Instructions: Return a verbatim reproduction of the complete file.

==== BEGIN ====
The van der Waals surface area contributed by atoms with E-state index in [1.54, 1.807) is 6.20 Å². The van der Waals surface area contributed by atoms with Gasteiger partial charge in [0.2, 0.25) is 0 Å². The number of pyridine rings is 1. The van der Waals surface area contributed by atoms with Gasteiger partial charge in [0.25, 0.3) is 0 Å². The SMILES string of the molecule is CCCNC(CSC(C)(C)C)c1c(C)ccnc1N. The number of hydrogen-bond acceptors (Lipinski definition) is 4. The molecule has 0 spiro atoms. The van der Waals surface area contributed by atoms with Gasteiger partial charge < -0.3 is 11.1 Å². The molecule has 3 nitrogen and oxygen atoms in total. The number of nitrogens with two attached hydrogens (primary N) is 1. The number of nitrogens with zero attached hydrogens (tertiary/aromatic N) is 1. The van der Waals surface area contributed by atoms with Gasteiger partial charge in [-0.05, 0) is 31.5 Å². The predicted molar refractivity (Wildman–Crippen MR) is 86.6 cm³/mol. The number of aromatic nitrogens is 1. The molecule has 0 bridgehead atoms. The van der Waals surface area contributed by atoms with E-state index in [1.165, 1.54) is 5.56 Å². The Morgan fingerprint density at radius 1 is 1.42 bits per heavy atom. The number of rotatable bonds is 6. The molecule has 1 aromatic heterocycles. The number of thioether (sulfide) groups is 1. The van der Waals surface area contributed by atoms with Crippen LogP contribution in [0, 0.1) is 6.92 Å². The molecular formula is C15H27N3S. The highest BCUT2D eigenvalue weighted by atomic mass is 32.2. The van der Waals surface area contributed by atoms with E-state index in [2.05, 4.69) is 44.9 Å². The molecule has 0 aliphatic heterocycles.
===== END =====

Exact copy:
The van der Waals surface area contributed by atoms with E-state index in [1.54, 1.807) is 6.20 Å². The van der Waals surface area contributed by atoms with Gasteiger partial charge in [0.2, 0.25) is 0 Å². The number of pyridine rings is 1. The van der Waals surface area contributed by atoms with Gasteiger partial charge in [0.25, 0.3) is 0 Å². The SMILES string of the molecule is CCCNC(CSC(C)(C)C)c1c(C)ccnc1N. The number of hydrogen-bond acceptors (Lipinski definition) is 4. The molecule has 0 spiro atoms. The van der Waals surface area contributed by atoms with Gasteiger partial charge < -0.3 is 11.1 Å². The molecule has 3 nitrogen and oxygen atoms in total. The number of nitrogens with two attached hydrogens (primary N) is 1. The number of nitrogens with zero attached hydrogens (tertiary/aromatic N) is 1. The van der Waals surface area contributed by atoms with Gasteiger partial charge in [-0.05, 0) is 31.5 Å². The predicted molar refractivity (Wildman–Crippen MR) is 86.6 cm³/mol. The number of aromatic nitrogens is 1. The molecule has 0 bridgehead atoms. The van der Waals surface area contributed by atoms with E-state index in [1.165, 1.54) is 5.56 Å². The Morgan fingerprint density at radius 1 is 1.42 bits per heavy atom. The number of rotatable bonds is 6. The molecule has 1 aromatic heterocycles. The number of thioether (sulfide) groups is 1. The van der Waals surface area contributed by atoms with Crippen LogP contribution in [0, 0.1) is 6.92 Å². The molecular formula is C15H27N3S. The highest BCUT2D eigenvalue weighted by atomic mass is 32.2. The van der Waals surface area contributed by atoms with E-state index in [2.05, 4.69) is 44.9 Å². The molecule has 0 aliphatic heterocycles.